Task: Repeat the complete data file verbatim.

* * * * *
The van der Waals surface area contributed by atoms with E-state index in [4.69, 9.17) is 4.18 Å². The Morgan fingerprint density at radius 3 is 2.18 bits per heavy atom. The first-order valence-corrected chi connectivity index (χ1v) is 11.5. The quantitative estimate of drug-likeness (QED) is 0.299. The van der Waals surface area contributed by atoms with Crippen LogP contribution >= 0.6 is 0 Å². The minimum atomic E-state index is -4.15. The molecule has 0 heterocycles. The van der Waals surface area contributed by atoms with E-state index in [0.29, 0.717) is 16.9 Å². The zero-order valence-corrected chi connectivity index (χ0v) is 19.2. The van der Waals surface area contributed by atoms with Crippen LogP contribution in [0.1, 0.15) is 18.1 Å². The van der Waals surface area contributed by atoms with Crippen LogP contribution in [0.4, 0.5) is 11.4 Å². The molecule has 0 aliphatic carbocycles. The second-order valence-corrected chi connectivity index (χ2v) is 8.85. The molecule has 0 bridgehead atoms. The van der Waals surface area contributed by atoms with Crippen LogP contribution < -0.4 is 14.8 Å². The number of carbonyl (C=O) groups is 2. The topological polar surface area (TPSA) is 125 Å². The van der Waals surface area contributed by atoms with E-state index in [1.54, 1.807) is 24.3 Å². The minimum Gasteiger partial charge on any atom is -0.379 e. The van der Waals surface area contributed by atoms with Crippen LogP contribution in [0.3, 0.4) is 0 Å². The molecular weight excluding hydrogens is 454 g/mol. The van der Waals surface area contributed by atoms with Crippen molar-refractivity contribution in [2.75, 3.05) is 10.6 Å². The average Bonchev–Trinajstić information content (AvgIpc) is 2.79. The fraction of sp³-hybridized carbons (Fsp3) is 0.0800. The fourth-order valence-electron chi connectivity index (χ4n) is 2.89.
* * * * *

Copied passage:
The van der Waals surface area contributed by atoms with E-state index in [4.69, 9.17) is 4.18 Å². The Morgan fingerprint density at radius 3 is 2.18 bits per heavy atom. The first-order valence-corrected chi connectivity index (χ1v) is 11.5. The quantitative estimate of drug-likeness (QED) is 0.299. The van der Waals surface area contributed by atoms with Crippen LogP contribution >= 0.6 is 0 Å². The minimum atomic E-state index is -4.15. The molecule has 0 heterocycles. The van der Waals surface area contributed by atoms with E-state index in [0.29, 0.717) is 16.9 Å². The zero-order valence-corrected chi connectivity index (χ0v) is 19.2. The van der Waals surface area contributed by atoms with Crippen LogP contribution in [0.1, 0.15) is 18.1 Å². The van der Waals surface area contributed by atoms with Crippen LogP contribution in [0.4, 0.5) is 11.4 Å². The molecule has 0 aliphatic carbocycles. The second-order valence-corrected chi connectivity index (χ2v) is 8.85. The molecule has 0 bridgehead atoms. The van der Waals surface area contributed by atoms with Crippen LogP contribution < -0.4 is 14.8 Å². The number of carbonyl (C=O) groups is 2. The topological polar surface area (TPSA) is 125 Å². The van der Waals surface area contributed by atoms with E-state index in [1.54, 1.807) is 24.3 Å². The minimum Gasteiger partial charge on any atom is -0.379 e. The van der Waals surface area contributed by atoms with Crippen LogP contribution in [0.3, 0.4) is 0 Å². The molecular weight excluding hydrogens is 454 g/mol. The van der Waals surface area contributed by atoms with Crippen molar-refractivity contribution in [2.75, 3.05) is 10.6 Å². The average Bonchev–Trinajstić information content (AvgIpc) is 2.79. The fraction of sp³-hybridized carbons (Fsp3) is 0.0800. The fourth-order valence-electron chi connectivity index (χ4n) is 2.89.